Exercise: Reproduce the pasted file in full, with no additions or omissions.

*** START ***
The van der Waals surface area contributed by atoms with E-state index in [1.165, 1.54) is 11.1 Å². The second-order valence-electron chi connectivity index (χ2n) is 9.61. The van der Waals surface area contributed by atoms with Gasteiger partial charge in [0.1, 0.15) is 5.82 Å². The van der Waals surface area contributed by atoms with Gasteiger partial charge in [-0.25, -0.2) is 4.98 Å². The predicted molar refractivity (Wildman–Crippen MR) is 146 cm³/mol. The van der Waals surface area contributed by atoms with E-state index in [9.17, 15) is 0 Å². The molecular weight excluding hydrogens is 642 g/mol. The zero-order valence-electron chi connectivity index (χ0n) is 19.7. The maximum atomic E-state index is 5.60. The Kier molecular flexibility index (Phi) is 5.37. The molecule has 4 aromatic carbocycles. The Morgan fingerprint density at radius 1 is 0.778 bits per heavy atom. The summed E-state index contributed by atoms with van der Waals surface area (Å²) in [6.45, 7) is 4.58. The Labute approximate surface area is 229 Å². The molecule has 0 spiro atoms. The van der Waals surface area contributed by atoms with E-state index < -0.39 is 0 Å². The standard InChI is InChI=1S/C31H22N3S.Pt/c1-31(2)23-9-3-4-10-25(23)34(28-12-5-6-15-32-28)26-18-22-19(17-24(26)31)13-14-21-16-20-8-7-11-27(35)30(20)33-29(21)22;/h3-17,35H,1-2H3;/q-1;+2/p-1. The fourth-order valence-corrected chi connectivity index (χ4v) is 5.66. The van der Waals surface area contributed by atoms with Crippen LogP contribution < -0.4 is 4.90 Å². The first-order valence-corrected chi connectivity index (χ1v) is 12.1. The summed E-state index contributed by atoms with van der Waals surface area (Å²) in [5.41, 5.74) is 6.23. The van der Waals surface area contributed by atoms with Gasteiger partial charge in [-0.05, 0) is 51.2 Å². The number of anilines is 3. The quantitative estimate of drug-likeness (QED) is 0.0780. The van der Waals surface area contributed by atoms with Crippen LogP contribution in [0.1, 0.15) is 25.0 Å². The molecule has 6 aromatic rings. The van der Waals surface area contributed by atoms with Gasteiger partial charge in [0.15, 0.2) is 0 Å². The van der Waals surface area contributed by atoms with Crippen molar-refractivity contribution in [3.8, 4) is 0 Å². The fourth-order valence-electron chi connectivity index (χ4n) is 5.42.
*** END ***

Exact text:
The van der Waals surface area contributed by atoms with E-state index in [1.165, 1.54) is 11.1 Å². The second-order valence-electron chi connectivity index (χ2n) is 9.61. The van der Waals surface area contributed by atoms with Gasteiger partial charge in [0.1, 0.15) is 5.82 Å². The van der Waals surface area contributed by atoms with Gasteiger partial charge in [-0.25, -0.2) is 4.98 Å². The predicted molar refractivity (Wildman–Crippen MR) is 146 cm³/mol. The van der Waals surface area contributed by atoms with E-state index in [9.17, 15) is 0 Å². The molecular weight excluding hydrogens is 642 g/mol. The zero-order valence-electron chi connectivity index (χ0n) is 19.7. The maximum atomic E-state index is 5.60. The Kier molecular flexibility index (Phi) is 5.37. The molecule has 4 aromatic carbocycles. The Morgan fingerprint density at radius 1 is 0.778 bits per heavy atom. The summed E-state index contributed by atoms with van der Waals surface area (Å²) in [6.45, 7) is 4.58. The Labute approximate surface area is 229 Å². The molecule has 0 spiro atoms. The van der Waals surface area contributed by atoms with E-state index < -0.39 is 0 Å². The standard InChI is InChI=1S/C31H22N3S.Pt/c1-31(2)23-9-3-4-10-25(23)34(28-12-5-6-15-32-28)26-18-22-19(17-24(26)31)13-14-21-16-20-8-7-11-27(35)30(20)33-29(21)22;/h3-17,35H,1-2H3;/q-1;+2/p-1. The fourth-order valence-corrected chi connectivity index (χ4v) is 5.66. The van der Waals surface area contributed by atoms with Crippen LogP contribution < -0.4 is 4.90 Å². The first-order valence-corrected chi connectivity index (χ1v) is 12.1. The summed E-state index contributed by atoms with van der Waals surface area (Å²) in [5.41, 5.74) is 6.23. The van der Waals surface area contributed by atoms with Gasteiger partial charge in [-0.05, 0) is 51.2 Å². The number of anilines is 3. The quantitative estimate of drug-likeness (QED) is 0.0780. The van der Waals surface area contributed by atoms with Crippen LogP contribution in [0.1, 0.15) is 25.0 Å². The molecule has 6 aromatic rings. The van der Waals surface area contributed by atoms with Gasteiger partial charge in [0.15, 0.2) is 0 Å². The van der Waals surface area contributed by atoms with Crippen molar-refractivity contribution in [3.8, 4) is 0 Å². The fourth-order valence-electron chi connectivity index (χ4n) is 5.42.